Forest Farming Shiitake Mushroom Series   (10 videos)


Dr. Kenneth Mudge with Cornell University’s Department of Horticulture reviews the stages of shiitake log preparation, inoculation, resting positions, shocking and harvesting. Every step of the process, including site evaluation, is thoroughly explained so that you will have all of the knowledge necessary to forest farm shiitake mushrooms at home.




Bee Keeping Series (10 videos)


Jon Christie, owner of Wild Mountain Bees, takes us through the steps of bee keeping in this video series. We discuss everything from hive placement to honey collection. Jon removes several frames from the hive to find the queen and shows us the difference between comb filled with brood and capped comb filled with honey. Bees kept on the edge of Appalachian hardwood forests can greatly benefit from the vast amounts of nectar found in tulip poplar, sour wood, and locust blooms. VIEW FULL PLAYLIST





Forest Trees

Forest Farming Seeds & Plant Stock

Forest Farming Fiddlehead Ferns Series  (7 videos)


Ostrich fern fiddleheads come up in early spring when forsythia and daffodils begin to bloom. This video series takes a look at where ostrich fern fiddleheads grow, when to harvest them and how to identify them. We discuss the importance of sustainable harvest and proper cleaning and cooking of fiddlehead ferns before consumption. Finally, we take a look at Farmington Maine’s Fiddlehead Fern Festival and explore NorCliff Farms, the largest ostrich fiddlehead fern producer and distributor in North America. VIEW FULL PLAYLIST




Forest Farming Ramps Series (6 videos)


Spring is the time to plant ramps, a popular forest vegetable in the eastern United States. This savory plant is a member of the onion family and is closely related to leeks. In early spring, ramps send up smooth, broad, lily-of-the-valley like leaves that disappear by summer before the white flowers appear. The whole plant is edible, has a garlic-like aroma, and is usually three or more years old when harvested. VIEW FULL PLAYLIST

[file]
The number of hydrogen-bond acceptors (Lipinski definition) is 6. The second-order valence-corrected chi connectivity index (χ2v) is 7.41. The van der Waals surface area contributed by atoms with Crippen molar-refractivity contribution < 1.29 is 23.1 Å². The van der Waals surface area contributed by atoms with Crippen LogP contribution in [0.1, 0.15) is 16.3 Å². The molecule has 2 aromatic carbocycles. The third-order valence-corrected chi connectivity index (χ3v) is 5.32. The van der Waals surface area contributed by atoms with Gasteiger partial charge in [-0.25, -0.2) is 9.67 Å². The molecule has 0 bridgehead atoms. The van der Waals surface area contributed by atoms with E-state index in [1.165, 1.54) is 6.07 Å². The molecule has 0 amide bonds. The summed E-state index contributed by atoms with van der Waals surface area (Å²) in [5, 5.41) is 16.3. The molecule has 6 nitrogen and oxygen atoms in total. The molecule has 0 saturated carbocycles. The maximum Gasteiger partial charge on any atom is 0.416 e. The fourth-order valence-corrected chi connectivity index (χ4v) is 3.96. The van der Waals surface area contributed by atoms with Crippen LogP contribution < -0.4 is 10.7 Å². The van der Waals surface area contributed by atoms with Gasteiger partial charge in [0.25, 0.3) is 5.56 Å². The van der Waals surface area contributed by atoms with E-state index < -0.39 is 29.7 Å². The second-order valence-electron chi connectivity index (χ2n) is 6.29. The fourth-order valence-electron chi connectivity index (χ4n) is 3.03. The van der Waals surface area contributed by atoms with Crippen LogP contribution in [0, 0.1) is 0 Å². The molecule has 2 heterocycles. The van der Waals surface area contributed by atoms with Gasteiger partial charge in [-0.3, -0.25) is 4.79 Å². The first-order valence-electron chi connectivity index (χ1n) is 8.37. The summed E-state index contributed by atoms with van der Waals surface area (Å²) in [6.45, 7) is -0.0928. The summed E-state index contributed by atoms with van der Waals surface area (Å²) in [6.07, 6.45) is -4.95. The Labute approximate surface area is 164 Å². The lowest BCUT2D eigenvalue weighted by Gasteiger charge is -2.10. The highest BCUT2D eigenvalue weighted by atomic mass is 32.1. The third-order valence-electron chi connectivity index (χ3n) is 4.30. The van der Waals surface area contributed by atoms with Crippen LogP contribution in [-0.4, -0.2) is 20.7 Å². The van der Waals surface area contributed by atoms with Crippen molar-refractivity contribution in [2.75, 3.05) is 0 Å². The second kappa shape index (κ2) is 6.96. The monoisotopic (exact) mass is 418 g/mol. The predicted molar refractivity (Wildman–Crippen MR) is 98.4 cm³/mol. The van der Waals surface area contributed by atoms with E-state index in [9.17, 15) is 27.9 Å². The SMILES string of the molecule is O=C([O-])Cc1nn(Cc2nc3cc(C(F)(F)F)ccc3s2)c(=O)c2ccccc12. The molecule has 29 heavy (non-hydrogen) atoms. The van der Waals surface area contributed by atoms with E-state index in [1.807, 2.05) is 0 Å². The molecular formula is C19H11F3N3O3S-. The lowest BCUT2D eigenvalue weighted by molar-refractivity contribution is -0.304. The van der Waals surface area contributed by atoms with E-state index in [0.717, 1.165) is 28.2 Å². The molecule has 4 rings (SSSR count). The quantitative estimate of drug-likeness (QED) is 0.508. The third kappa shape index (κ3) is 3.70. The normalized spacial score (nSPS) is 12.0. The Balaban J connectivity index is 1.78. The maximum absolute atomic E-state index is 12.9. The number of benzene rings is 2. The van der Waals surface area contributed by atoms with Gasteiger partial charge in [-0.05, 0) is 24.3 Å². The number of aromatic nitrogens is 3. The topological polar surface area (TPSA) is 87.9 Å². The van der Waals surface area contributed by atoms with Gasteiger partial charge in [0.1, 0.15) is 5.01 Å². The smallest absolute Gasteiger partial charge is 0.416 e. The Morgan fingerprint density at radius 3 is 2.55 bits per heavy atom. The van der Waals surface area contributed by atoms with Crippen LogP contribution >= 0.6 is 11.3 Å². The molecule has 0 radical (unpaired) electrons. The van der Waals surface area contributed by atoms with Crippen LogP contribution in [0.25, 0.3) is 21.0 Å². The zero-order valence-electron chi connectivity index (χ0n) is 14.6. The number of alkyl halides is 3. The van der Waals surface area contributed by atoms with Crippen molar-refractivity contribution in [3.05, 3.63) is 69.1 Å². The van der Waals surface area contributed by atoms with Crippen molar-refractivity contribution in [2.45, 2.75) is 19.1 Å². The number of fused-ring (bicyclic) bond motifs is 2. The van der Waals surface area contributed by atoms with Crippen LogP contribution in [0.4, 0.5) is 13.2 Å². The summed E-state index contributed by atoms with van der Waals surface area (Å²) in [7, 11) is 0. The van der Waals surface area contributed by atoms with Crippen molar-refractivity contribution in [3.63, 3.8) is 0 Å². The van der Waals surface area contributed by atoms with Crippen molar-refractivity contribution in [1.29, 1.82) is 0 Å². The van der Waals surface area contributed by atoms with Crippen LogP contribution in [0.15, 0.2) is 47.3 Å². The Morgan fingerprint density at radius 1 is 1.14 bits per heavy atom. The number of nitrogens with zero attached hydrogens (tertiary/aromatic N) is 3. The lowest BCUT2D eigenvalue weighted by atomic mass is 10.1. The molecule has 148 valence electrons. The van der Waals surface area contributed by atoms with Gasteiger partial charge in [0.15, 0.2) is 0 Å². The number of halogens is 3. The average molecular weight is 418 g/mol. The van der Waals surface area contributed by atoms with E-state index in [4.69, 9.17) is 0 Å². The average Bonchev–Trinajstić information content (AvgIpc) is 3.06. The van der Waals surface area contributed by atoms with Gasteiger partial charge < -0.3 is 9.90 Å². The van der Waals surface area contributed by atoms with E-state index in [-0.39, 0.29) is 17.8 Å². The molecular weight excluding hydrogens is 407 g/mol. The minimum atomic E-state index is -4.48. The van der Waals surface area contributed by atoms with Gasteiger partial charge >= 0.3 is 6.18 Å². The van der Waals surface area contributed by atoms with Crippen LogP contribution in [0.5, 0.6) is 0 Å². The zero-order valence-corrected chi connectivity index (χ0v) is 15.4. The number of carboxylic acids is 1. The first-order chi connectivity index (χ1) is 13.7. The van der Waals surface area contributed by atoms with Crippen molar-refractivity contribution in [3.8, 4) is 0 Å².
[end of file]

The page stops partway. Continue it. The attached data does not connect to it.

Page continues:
What are edible NTFPs?


"Forest edibles" are non-timber forest products (NTFPs) that are considered edible, and can be sold on a local market. While a bit different from traditional gardens and typical agriculture practices, the forest can host many edible plants, and sometimes in great quantities! In the Appalachians, one of the best known (and infamous) wild forest edibles is Ramps! Ramps grow wild in the forest, and because they are perennial and spread by roots and seeds, can sometimes form vast patches under the forest canopy. With ramps, as with all wild species, stewardship and sustainable harvest are the keys to ensuring a happy harvest and profitable future. Harvesting wild food plants to sell & market is also a little different from a typical garden harvest, and can vary from one species to another. In general, these are some good starter guidelines: 1. Make sure to have a correct identification on what you are harvesting. (Look-alikes do exist: i.e some wild edible mushrooms and ramps have toxic look-alikes.) 2. Have a large population (or multiple populations) to harvest from, to ensure sustainability, and, as always, harvest responsibly. All species are different and need special consideration. 3. Create and keep to a good post-harvest process. Best practices and food safety requirements should always be at the forefront. Washing, drying or fresh handling all have slightly different requirements. (This is especially important with mushrooms! Many states now require a state license to harvest wild mushrooms for commercial sale to restaurants.) 4. Keep learning! Learn more about the species you are harvesting, learn more about harvest methods, preservation or value-added products, and learn about your market! Keep a journal and note down your observations and process, connect with other forest farmers, etc! A few common forest edibles: Ramps Fiddlehead Ferns Nettles Watercress Wasabi (non-native) Wild Edible Mushrooms Other edible forest products Forest-farmed Mushrooms Honey




Mushrooms Using Totems & Woodchips Series   (6 videos)


Grow your own oyster and lion’s mane mushrooms using totems and incorporate wood chip beds beneath your forest canopy or in your garden to grow stropharia, also known as red wine cap mushrooms. Oyster mushrooms are easy to grow on tulip poplar, willow, cotton wood, and box elder while lion’s mane cultivation requires sugar maple or American beech totems. This video series provides simple step-by-step instructions on how to assemble and inoculate your totems and wood chip beds.